Alex Dyer Discusses Revision Tips on ITV’s Good Morning Britain
Well done Alex, you held yourself well in the interview!
Well done Alex, you held yourself well in the interview!
February 1, 2015
With the festive period over and the return back to School, it is full steam ahead in the lead up to exams which are only months away. So why not give yourself the best possible chance of success and devise a winning revision schedule. Tutor House has put together a few points to help you formulate your perfect timetable:
For more information on how best to formulate a winning revision schedule, please contact Tutor House by sending an email to firstname.lastname@example.org.
April 10, 2014
The lure of procrastination is a danger to students everywhere – that productive study sessions can quickly turn into hours of surfing the net, watching TV, or finally deciding to finish your household chores. In short, any excuse is used to put off revision.
To prevent procrastination, you need a proactive approach. If your revision is to be a success, consider implementing the following 5 tips. You’ll soon find you have plenty of time to get your work done and have a little fun as well.
No, this isn’t an excuse to hang out with your friends. Instead of picking your favourite people, opt for a selection of students that are up for being productive. In many ways joining a study group is similar to private tuition, as it allows discussions to be had and ideas to bounce off one another.
The reason this works so well is that you’ll feel motivated by seeing others put in the work as well. In addition, you can get your hands on their notes, their brains, and their company to make sure you don’t get lonely (and distracted!).
When you feel like the pressure is on and time running out, the last thing you want to do is add more tasks. That’s why many people forego spending time on creating a to-do list, which throws organisation into disarray. Distractions become easy options when we’re not quite sure what we’re meant to be doing.
To-do lists don’t need to be detailed schedules of our study plans. They just need to be quick and dirty, easy to follow and simple to put together in just a few minutes. Checking off what you need to do will make the process more enjoyable, organised, and effective.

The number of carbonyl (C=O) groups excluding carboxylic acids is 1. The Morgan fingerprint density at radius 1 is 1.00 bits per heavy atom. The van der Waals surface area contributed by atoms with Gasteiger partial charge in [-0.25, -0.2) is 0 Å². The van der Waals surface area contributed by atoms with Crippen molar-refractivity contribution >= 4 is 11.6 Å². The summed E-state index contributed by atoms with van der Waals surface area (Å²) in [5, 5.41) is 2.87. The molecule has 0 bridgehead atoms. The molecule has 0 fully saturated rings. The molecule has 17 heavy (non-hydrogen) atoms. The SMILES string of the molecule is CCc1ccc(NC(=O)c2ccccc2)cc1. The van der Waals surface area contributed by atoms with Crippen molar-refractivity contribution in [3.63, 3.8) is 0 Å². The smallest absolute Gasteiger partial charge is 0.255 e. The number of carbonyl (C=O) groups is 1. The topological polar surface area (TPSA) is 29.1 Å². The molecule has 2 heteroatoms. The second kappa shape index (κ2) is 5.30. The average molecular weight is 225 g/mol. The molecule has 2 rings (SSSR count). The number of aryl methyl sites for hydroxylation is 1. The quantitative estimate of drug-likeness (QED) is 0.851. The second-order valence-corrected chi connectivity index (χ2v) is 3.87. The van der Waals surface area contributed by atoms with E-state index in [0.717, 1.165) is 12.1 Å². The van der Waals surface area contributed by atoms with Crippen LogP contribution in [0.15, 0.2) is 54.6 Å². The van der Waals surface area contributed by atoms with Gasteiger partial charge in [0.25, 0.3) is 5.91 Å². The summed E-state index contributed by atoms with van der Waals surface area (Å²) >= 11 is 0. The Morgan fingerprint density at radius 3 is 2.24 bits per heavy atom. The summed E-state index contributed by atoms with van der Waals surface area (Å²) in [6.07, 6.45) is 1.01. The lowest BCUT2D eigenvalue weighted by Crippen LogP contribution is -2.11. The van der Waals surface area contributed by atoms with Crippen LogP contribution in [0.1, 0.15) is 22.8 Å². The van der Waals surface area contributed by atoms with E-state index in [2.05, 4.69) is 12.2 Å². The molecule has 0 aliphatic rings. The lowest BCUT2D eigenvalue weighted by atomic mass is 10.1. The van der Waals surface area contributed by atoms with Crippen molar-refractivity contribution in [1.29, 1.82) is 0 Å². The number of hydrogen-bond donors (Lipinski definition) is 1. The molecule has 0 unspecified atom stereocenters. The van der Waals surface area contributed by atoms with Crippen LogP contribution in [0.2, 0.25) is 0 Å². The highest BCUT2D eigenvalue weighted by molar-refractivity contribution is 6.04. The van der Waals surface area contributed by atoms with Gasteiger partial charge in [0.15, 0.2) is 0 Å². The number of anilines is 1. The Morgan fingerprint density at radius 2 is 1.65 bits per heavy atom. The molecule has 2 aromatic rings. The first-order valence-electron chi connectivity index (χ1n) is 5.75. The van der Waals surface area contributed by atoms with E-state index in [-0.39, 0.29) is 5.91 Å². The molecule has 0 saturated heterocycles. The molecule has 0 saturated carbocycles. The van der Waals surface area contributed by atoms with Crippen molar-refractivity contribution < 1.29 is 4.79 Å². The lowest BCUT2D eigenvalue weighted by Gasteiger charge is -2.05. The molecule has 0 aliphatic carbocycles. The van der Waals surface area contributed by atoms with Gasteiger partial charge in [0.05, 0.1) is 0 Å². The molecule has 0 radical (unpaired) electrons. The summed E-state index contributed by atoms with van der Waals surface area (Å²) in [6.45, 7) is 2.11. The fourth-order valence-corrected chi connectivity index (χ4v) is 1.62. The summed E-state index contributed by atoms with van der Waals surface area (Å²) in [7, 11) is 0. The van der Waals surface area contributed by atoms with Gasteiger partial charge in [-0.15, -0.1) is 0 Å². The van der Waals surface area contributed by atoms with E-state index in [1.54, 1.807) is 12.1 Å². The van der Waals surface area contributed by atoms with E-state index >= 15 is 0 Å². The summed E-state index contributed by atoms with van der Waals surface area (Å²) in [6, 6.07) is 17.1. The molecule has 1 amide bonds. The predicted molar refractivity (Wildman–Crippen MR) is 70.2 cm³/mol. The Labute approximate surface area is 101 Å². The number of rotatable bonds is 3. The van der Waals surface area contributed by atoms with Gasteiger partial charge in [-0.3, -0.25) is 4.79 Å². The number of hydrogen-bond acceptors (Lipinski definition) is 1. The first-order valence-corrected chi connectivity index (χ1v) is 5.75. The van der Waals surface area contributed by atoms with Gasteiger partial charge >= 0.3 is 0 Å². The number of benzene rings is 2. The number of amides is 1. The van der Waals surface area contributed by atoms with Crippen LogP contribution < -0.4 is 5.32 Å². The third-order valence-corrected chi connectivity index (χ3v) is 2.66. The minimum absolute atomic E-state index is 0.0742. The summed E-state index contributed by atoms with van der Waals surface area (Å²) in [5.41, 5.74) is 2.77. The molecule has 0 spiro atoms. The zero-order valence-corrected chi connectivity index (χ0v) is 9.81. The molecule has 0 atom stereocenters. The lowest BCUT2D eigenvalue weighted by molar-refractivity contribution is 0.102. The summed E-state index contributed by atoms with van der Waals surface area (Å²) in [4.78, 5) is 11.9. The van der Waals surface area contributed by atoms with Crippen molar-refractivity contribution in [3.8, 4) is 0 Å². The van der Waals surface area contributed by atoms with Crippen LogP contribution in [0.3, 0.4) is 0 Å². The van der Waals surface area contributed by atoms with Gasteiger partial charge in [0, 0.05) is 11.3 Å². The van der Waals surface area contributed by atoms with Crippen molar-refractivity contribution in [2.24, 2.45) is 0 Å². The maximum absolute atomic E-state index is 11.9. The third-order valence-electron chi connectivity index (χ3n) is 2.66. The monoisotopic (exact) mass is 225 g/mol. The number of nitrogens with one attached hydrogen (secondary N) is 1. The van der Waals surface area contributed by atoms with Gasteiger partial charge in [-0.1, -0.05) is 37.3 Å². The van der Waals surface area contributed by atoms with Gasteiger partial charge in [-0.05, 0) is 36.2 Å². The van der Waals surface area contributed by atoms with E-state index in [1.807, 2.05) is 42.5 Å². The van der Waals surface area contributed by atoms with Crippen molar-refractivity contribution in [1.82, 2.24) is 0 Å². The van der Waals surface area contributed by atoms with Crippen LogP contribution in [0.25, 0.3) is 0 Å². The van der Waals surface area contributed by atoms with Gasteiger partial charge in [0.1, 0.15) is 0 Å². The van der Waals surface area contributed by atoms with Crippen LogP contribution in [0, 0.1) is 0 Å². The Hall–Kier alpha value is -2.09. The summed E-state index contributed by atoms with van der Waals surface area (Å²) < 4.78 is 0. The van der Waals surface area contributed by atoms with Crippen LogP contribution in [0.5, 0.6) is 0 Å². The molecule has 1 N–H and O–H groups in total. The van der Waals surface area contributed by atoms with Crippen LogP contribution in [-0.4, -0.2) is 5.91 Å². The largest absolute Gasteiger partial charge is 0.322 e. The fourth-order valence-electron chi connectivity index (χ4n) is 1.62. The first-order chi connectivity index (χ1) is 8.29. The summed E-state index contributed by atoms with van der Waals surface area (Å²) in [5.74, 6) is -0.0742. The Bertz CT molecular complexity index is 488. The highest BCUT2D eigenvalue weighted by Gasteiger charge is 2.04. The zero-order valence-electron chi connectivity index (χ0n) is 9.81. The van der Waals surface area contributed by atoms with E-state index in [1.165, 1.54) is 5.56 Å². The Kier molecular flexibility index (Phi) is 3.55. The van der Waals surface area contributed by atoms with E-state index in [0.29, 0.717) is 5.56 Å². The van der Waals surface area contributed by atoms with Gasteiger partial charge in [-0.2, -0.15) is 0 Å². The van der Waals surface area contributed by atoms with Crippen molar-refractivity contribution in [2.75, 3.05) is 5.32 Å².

Many students that have wasted their time procrastinating will try and abolish all breaks. Unfortunately, this is simply untenable and usually leads to procrastination. That’s why it’s so important to give yourself a break every hour or so.
This reinvigorates your body and mind, giving you plenty of energy to tackle more revision without getting distracted. It also gives you something to look forward to, allowing you to focus until that time comes.
The web offers a wide range of study benefits, having the information of the world at your fingertips. However, students will usually opt for funny YouTube videos instead of revision material.
That’s why you need to turn all of these distractions OFF. Your Internet connection, iPad and smartphone should pose no danger if they’re not connected to the rest of the world.
There’s a reason you want to revise in the first place – and that’s the role your revision plays in achieving your goals. Whether you’re looking to improve your job prospects or trying to get the marks to get yourself into a specific University, revision has a very important part in making things happen in your life.
Think about those goals when you start your day or when you find yourself tempted by the various distractions. Consider how wasting time doing these things will ultimately affect you, despite the short-term fun you may be having while watching TV or checking out Facebook.
Ultimately, it all comes down to taking appropriate action. You’ll never completely eradicate procrastination. After all, you’re human – over time, however, you can train yourself to become a very effective revision machine.